Former Texas House Speaker Joe Straus is urging the U.S. Supreme Court to uphold job protections for LGBTQ+ individuals.
San Antonio's Joe Straus, a Republican former speaker of the Texas House, published an open letter Tuesday asking the U.S. Supreme Court to shield LGBTQ+ people from workplace discrimination.
The nation's top court is currently considering three cases that would decide whether the 1964 Civil Rights Act should extend to people LGBTQ+ people, protecting them from being fired for being gay or transgender.
"As a lifelong Republican, I believe all Americans should have the opportunity to work and the freedom to go about their daily lives without the fear of discrimination," Straus wrote in Newsweek
. “Some of the most prominent Republican-appointed federal judges in the country have already recognized that existing federal civil rights laws extend to gay and transgender Americans."
He recommended the Supreme Court follow those judges' example. LGBTQ+ people "deserve the same opportunity as everyone else to be judged on their merits, and to work, earn a living and contribute to their communities," he added.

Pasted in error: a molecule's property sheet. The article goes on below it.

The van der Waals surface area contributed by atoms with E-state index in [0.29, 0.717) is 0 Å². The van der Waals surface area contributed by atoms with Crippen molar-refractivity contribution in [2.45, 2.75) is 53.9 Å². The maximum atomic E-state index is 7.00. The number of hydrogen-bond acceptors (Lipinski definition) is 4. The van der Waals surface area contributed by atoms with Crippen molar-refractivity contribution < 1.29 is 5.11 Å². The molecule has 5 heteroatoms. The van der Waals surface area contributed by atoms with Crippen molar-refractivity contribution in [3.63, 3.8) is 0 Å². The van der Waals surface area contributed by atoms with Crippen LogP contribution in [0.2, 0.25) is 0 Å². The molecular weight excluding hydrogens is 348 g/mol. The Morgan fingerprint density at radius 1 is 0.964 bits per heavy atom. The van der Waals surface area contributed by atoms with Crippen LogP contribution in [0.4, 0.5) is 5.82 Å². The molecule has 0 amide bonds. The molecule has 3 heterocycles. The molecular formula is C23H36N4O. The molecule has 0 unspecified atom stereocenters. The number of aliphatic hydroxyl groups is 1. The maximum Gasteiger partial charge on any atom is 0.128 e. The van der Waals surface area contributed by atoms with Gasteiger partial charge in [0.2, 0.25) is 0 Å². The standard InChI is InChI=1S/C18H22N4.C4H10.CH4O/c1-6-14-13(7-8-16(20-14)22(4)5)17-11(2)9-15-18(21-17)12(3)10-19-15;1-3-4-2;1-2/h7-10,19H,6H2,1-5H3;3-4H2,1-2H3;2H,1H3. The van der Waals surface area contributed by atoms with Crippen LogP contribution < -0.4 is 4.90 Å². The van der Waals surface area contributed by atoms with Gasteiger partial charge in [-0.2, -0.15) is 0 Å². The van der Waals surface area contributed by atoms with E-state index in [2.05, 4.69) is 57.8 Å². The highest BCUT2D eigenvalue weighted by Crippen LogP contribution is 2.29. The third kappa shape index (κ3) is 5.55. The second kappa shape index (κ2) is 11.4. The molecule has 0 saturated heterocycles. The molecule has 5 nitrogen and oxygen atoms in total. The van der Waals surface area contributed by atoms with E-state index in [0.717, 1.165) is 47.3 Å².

"This may not be a common public position for a Texas Republican politician, but it reflects majority opinion in the state, including majorities of Republicans and Democrats, and people of every race and every major faith tradition," he added.
The fact that the former GOP lawmaker shared his opinion via Newsweek
may be a little surprising, but his stance shouldn't be. As speaker, Straus served as a one-man roadblock during the 2017 legislative session to stop the so-called "bathroom bill" targeting transgender Texans
from reaching full debate in the House.
In his Newsweek
op-ed, Straus details the potential financial disaster the bill would have brought on the state. What's more, he said he now understands the human cost the failed legislation would also have carried.
"That summer, as some in the state repeatedly demonized transgender people, we learned that calls to an LGBTQ youth crisis hotline hit unprecedented levels," he wrote. "I met children struggling in school because they weren't allowed to use the bathroom, and I watched as parents gave impassioned testimony at late-night committee hearings while holding sleeping children in their arms."
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